They said that they had cast water on him to revive him; but Tarvin knew better than that, and looked askance at them. The Prince had caught him and plunged him in the sea. He felt like a little man in the paws of a great white tiger out of the jungle, a magic beast, charmed and incapable of any propitiation.

They buried the Captain that very dawn, and as his draped coffin slid from the soaped plank into the sea, the practiser of black arts heard a voice call "Tarvin," that he could not resist. He went forward and climbed down upon the martingale stays till he was face to face with the Captain, clothed in white samite and very wonderful. But Tarvin knew that the Prince was as Robert Saltwood would have been without a soul, and he looked cruel and inexorable. And until the seaman had dipped trembling into his little box, and taken the last three beans and swallowed them, he was too afraid to look into the eyes that searched his heart. But then all sounds were very far off, and the vessel was uplifted over hollow depths as deep as the pit, and she rode lightly through thunder in which a whisper could be heard. So Tarvin spoke with the Captain for a long hour, and when he entered the ship again his hair was as white as snow, and his skin wrinkled like an old man's.

And each night he spoke with the Captain, till the boldest of his fellows feared him.

He left the white curse at last in a far western port, and sailed hurriedly in a steamer to England. But his vessel foundered as suddenly as if someone had plucked her bottom out, and the ship that picked up the one boat was called the White Prince. And once each night the Captain called to Tarvin, who came with him to Calcutta. As he hurried across the burning continent to Bombay the voice that summoned him grew fainter; and with more courage he came home at last. Hut there he lay ill in a port where few large ships were ever entered, and after months as he looked sickly out of his window he saw the White Prince lying at a near wharf. As the Captain called he rose and went forth, and the crowd jeered him and called him madman. He fled from them to the country, and at last was passed as a pauper from hand to hand till he reached his own parish, to which the White Prince belonged. He found her there, and, escaping, took ship upon the sea, which he could not leave, for Moulmein. But the White Prince pursued him even there, and in the balmy-scented East the Captain spoke with him again.

Now neither any sound of tumbling water nor colour of close seas could delight him, and brown women were as white women, and white women as the dead. The surf under palms upon the shore was full of sea-snakes, such as hissed under the robes of the White Prince or thrust their jewelled and armed heads out of the curl of the sea under the vessel's forefoot; and there was no pleasure in an imagined kingship, the gift of drugs. For now the little snake-skin box, that had held surcease from pain, and had given him strength to stand face to face with the Quick and Dead in one, kept nothing for him but things which were horrible. As he strove onward, and was chased through strange seas by the white ship, he began to lose hope in his one hope that she would drive upon a reef, or name some unnamed rock in a deep sea. How, how could he hope that, when the figure with eyes held watch and ward over her safety, and piloted her through narrow channels?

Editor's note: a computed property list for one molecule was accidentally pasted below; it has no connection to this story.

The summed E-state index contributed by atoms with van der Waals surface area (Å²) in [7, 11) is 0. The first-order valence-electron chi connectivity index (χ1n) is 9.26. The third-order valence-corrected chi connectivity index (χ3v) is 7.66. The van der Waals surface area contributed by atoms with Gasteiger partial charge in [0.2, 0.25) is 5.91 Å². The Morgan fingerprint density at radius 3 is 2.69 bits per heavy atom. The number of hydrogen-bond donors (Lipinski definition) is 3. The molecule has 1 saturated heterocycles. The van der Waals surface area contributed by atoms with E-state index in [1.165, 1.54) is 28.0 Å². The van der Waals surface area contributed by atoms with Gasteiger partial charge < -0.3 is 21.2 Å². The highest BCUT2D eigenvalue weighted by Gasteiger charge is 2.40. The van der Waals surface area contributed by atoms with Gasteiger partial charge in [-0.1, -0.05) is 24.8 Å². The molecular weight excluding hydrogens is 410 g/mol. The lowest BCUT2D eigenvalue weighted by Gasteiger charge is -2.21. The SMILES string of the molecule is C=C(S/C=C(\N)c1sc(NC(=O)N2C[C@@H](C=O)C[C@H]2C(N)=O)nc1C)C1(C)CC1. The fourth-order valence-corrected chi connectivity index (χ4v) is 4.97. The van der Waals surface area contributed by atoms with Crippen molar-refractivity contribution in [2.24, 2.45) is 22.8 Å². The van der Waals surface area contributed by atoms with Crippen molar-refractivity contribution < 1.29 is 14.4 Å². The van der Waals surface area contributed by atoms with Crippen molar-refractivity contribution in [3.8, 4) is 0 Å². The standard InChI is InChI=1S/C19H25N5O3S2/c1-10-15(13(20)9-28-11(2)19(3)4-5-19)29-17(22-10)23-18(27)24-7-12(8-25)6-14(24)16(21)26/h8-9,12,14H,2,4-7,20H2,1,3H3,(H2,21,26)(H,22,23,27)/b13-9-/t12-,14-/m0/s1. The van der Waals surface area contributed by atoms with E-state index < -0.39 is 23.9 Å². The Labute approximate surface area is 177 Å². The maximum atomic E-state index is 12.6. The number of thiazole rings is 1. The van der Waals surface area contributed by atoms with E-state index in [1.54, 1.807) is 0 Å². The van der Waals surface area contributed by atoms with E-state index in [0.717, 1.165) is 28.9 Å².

Yet the time came when hope rose again, like some sudden gorgeous flower, a night's growth in a hot forest, for he read that the White Prince had at last been cast ashore and would be a wreck. He was in London then, living close to the river, for by river or sea he had to stay. That was part of his compact with the White Thing when it held him in its finger and thumb over the sea, and if ever he drifted from navigable waters terror increased upon him and he saw the Captain walking by night.

But now his broken mind worked strangely. He was pitifully sure that the news which had come to him must be true, and fear left him for a while and he went like a free man. He drank and took the drug again, and for a time his soul flowered in vain desire which mocked him. Visions of the East rose like smoke, and were puffed away. He went home at last to his little dock-side den, whose mean and narrow casement looked over a gate, which led into a great enclosure partly filled and emptied by the flood and ebb. In it were piles of broken spars, and rusted anchors, and old anchor-stocks, and capstans, and heaps of worthless chain-cable. But Tarvin groped his way in the dark to his bed, and lay all ashake, staring out into the dim sky, in which rose one tall shaft, belching black clouds into the calm air, whose few stars it obscured. He heard the Captain call, but he muffled his ears, and pleased himself with visions of the White Prince buried in sand, sucked down at last out of sight. He fell asleep for an hour, and in the early dawn awoke.

As he lay in his foul little bed, and his mind came back out of the drift of night, he presently wondered at the changed aspect of things. For now, instead of the chimney across the river, a vessel's spars and the innumerable lines of her rigging obscured his dim prospect.

He lay and thought for a while, and then dropped his eyes a little lower. He sat up in bed, and the cold sweat ran down his dark face, and his trembling shook the mean and miserable bed. What was that? Yes, yes, what was it, indeed? He screamed a little choked scream and leapt upon the floor.

For a moment he stood, and then he choked again and put his hands to his throat as though to tear away something that had hold of him. And than he fell on his knees and got up as though he was dragged, and his eyes started from his head. He fell against the window, and its crazy frame went clash down upon the the narrow uneven pavement. Then one who was there and saw said that he rose upon the window-sill, and leaping out, fell heavily upon the hard road and broke his neck.

But the dead man, whose throat was bruised, knew that at last the White Thing had taken him, crushed him, and thrown him down.

And high above the Dry Dock Gate, and above those who picked up Black Tarvin, rose the magnificent and calm figure of the White Prince.


This work is in the public domain in the United States because it was published before January 1, 1925.

The author died in 1957, so this work is also in the public domain in countries and areas where the copyright term is the author's life plus 60 years or less. This work may also be in the public domain in countries and areas with longer native copyright terms that apply the rule of the shorter term to foreign works.